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Homesick about MCS and housing
After many years, the film is almost done, but I am looking for pictures of MCSers and where they live to create a collage showing there are lots of us out there around the world. You can view an 8 minute video clip and read more about the project on the Homesick website.
If you are interested, please send a photo of yourself where you live. It could be a room that you consider your “safest” place, a picture of your whole house, or your neighborhood or surrounding area. It may look “normal” or it may have been foiled or fixed up showing what it took to make to make it safe for you. If you live in a car, trailer, or tent, send a picture of that. I hope to include people with all levels of health and show a wide variety of living situations, whether the situation is working for you, or not.
You can email me the picture as JPEG, PDF, or TIFF file to firstname.lastname@example.org. Please include your city, state, and country. You can also send your picture through the mail to: Homesick: Pictures, c/o Susan Abod, 11 Balsa Court, Santa Fe, NM 87508. Note that sending your picture grants permission for its use in the film.
If you have any questions you can email me. Please feel free to forward this to other MCSers that you may know of anywhere on the globe who might like to participate!
For more video and info visit our page on the Center for Independent Documentary Website.
Thank you and all the best,
In Persia, the new year falls on the first day of spring. Iranians continue the practice of khooneh tekouni, which means “shaking the house.” Everything is cleaned, from drapes to furniture.
People have long understood the connection between cleanliness and health. When we do a thorough cleaning of our home, we improve the air quality and therefore our health. By investing time and energy in this time-honored custom, we offer a much-needed boost to our own and our family’s immune systems.
Spring is the ideal time to do a deep cleaning, as the windows can be open without intrusion from bugs and heat. Here are ten suggestions for making this year’s spring cleaning a resounding success!
1. Plan ahead and prioritize. Pick one day or a series of days. Mark them on the calendar. Set realistic goals. Pick areas of the home that are often overlooked.
2. Involve the whole family. Children are more capable than we realize. Research suggests that kids who are actively involved in the work of the household gain self-esteem, confidence, and a strong work ethic. Encourage your spouse to participate.
3. De-clutter. The Jewish spring-cleaning tradition requires that every drawer, closet, and cabinet be cleaned and inspected for any item which is no longer needed. Use the opportunity to “clear out” and keep only those things that are used and/or needed. If it hasn’t been used for a year or more, chances are you no longer need it. Call your favorite thrift store or charity to schedule a pickup. Having a date on the calendar will add further motivation.
4. Take everything out. When tackling a closet, shelf, or drawer, take everything out first. It’s tempting to dust around things or do a half-hearted job. Taking everything out before cleaning insures a more rewarding experience. You’ll also make better decisions, since it can be easier to discard rather than put back.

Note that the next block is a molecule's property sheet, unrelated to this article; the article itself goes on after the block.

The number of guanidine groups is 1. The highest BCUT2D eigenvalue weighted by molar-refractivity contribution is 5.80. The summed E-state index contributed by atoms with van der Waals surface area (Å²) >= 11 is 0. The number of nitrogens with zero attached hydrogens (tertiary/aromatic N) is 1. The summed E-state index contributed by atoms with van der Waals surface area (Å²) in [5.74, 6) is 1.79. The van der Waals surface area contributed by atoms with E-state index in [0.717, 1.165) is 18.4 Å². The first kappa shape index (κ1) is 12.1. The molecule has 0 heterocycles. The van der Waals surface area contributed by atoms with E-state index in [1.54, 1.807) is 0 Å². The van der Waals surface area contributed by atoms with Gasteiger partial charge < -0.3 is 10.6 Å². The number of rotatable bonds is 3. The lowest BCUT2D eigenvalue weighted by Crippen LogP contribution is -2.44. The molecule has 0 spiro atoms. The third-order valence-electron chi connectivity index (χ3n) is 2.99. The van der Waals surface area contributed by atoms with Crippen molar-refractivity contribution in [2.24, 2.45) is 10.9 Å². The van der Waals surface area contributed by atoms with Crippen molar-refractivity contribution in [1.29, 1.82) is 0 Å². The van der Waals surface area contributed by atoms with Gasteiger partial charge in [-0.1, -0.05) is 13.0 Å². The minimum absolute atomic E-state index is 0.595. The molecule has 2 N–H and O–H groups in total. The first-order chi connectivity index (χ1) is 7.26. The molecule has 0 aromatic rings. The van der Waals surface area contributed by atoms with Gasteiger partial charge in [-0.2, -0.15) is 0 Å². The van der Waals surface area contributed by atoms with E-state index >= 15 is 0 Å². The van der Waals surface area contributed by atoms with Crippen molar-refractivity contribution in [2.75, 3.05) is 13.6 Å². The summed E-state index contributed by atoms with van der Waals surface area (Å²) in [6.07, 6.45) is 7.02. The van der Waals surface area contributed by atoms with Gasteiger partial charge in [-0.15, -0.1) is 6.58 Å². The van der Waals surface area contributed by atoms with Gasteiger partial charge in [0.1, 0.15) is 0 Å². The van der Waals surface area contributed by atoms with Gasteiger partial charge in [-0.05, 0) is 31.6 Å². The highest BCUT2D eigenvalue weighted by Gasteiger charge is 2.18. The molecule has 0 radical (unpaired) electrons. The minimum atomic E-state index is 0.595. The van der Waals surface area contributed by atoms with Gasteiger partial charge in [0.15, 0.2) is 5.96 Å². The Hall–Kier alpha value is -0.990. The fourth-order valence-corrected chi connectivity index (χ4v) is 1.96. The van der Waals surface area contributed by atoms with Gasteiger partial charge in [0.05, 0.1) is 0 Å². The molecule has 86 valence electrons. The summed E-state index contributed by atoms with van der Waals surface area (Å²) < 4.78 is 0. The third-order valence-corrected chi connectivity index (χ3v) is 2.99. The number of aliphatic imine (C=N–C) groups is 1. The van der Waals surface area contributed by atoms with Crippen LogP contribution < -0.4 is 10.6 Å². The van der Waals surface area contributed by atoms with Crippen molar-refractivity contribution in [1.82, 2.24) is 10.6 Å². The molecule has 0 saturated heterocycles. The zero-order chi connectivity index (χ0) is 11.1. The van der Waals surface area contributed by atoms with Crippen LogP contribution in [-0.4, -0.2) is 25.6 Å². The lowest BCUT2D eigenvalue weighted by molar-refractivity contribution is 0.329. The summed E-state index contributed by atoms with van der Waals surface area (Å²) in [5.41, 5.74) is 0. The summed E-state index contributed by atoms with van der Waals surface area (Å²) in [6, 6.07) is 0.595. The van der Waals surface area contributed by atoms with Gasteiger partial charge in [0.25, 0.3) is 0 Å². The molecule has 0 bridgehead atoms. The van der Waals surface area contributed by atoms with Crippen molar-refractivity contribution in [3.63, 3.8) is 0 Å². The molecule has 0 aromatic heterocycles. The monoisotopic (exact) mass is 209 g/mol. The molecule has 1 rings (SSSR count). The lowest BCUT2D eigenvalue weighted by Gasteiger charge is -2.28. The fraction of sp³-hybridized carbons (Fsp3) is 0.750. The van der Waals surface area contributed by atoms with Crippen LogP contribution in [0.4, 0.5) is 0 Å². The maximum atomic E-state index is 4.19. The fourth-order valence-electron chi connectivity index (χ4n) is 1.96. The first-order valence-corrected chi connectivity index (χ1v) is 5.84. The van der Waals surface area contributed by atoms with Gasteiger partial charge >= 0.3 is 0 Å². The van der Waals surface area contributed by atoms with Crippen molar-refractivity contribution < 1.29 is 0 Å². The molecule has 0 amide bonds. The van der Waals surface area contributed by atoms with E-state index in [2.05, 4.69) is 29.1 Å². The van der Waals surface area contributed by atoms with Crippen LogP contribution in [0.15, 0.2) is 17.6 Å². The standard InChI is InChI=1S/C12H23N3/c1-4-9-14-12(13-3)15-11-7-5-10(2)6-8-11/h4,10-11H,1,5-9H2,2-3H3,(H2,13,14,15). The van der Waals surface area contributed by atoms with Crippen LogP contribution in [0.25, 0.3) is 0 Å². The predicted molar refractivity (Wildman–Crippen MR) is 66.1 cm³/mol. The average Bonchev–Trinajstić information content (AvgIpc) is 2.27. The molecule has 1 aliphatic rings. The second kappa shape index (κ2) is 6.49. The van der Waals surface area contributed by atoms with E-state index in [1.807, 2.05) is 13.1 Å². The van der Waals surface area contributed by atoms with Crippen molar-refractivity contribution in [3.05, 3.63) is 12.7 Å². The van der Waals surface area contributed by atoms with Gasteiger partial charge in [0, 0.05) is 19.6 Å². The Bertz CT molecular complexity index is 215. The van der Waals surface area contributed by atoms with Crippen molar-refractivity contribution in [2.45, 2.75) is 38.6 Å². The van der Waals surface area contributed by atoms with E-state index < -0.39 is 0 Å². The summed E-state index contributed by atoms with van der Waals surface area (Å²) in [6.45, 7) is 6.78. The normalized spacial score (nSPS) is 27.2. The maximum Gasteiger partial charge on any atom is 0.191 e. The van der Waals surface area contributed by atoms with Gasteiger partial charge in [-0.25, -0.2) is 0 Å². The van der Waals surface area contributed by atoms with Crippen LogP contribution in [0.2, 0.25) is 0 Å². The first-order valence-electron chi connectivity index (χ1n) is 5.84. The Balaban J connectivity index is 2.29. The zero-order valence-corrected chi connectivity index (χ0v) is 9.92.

5. Use natural products. Spring is a perfect time to incorporate cheap and natural cleaning products. *Discard your chemical products and try white vinegar and baking soda. Add some essential oils for a pleasant aroma during cleaning. Before disposing of chemicals, look for a hazardous waste disposal site near you.
For more on integrating natural products into your home, see A Naturally Clean Kitchen and The Naturally Healthy Bathroom, as well as our Natural Year Challenge: Household Edition.
6. Download our free checklist: The momsAWARE Dustbusting Dozen – Pay attention to hidden dust collectors. Refrigerator coils, vents, fans, blinds, drapes, and other dust-prone areas may receive little attention during the year. Dust can be a breeding ground for mold. Tending to these areas significantly improves your indoor air quality.
7. Move one piece of large furniture (at least). Enlist the help of family and vacuum under and behind that sofa, bed, desk, refrigerator, washer and/or dryer.
8. Clean bedding, including pillows. If pillows are not machine-washable, consider replacing them. Pillows can be a source of mold, dust, and odors. At the very least, sprinkle with water and toss in the dryer at a high temperature. Consider washing your bedding and drying in the sun for a special “fresh” feeling.
9. Clean the refrigerator. Check expiration dates and toss unwanted or unusable food items, even when they’re half full. Spring is the perfect time for a fresh start!
10. Reward your hard work! Plan a family movie night, go out to dinner, try a new essential oil, or invest in a book to encourage your desire to run an “all-natural household.” Book suggestions include Better Basics for the Home, The Naturally Clean Home, and Super Natural Home.
EDITOR’S NOTE: Some living with Environmental Illness cannot tolerate vinegar and/or essential oils. Many use just the baking soda and many others use peroxide and water, salt or fragrance and chemical free products from their local heath store. The CIA Campaign’s Store offers many great products at a discount and a portion of the proceeds go to the Invisible Disabilities Association and the CIA Campaign.
Earlier this year (2011), my husband and I had to take a trip to California for medical reasons. Since we were already going to be there, we decided to first stop in Disneyland for some much needed fun!
This was a huge endeavor, not only because I have Multiple Sclerosis and Lyme Disease, but because I also have severe chemical sensitivities and food allergies. Turns out that they were extremely knowledgeable about food allergies, so that was awesome. Read more here!